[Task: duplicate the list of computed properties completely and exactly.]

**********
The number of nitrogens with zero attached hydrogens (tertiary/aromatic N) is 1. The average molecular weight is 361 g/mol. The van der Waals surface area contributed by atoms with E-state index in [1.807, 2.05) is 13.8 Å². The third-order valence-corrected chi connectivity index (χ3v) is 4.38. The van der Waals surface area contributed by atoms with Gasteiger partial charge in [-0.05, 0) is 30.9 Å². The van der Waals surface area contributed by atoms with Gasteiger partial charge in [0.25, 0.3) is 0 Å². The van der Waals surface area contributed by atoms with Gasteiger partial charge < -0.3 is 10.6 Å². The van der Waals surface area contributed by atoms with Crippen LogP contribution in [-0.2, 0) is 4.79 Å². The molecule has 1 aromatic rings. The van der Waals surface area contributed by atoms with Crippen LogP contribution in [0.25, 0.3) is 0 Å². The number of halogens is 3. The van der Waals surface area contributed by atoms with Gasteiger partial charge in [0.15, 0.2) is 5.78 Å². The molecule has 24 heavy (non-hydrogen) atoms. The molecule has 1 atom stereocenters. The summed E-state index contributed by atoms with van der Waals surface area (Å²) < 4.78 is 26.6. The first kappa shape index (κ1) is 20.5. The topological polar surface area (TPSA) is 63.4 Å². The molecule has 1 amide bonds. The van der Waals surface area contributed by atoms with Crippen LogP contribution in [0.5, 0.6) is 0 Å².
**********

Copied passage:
The number of nitrogens with zero attached hydrogens (tertiary/aromatic N) is 1. The average molecular weight is 361 g/mol. The van der Waals surface area contributed by atoms with E-state index in [1.807, 2.05) is 13.8 Å². The third-order valence-corrected chi connectivity index (χ3v) is 4.38. The van der Waals surface area contributed by atoms with Gasteiger partial charge in [-0.05, 0) is 30.9 Å². The van der Waals surface area contributed by atoms with Gasteiger partial charge in [0.25, 0.3) is 0 Å². The van der Waals surface area contributed by atoms with Gasteiger partial charge < -0.3 is 10.6 Å². The van der Waals surface area contributed by atoms with Crippen LogP contribution in [-0.2, 0) is 4.79 Å². The molecule has 1 aromatic rings. The van der Waals surface area contributed by atoms with Crippen LogP contribution in [0.25, 0.3) is 0 Å². The number of halogens is 3. The van der Waals surface area contributed by atoms with Gasteiger partial charge in [0.15, 0.2) is 5.78 Å². The molecule has 24 heavy (non-hydrogen) atoms. The molecule has 1 atom stereocenters. The summed E-state index contributed by atoms with van der Waals surface area (Å²) < 4.78 is 26.6. The first kappa shape index (κ1) is 20.5. The topological polar surface area (TPSA) is 63.4 Å². The molecule has 1 amide bonds. The van der Waals surface area contributed by atoms with Crippen LogP contribution in [0.5, 0.6) is 0 Å².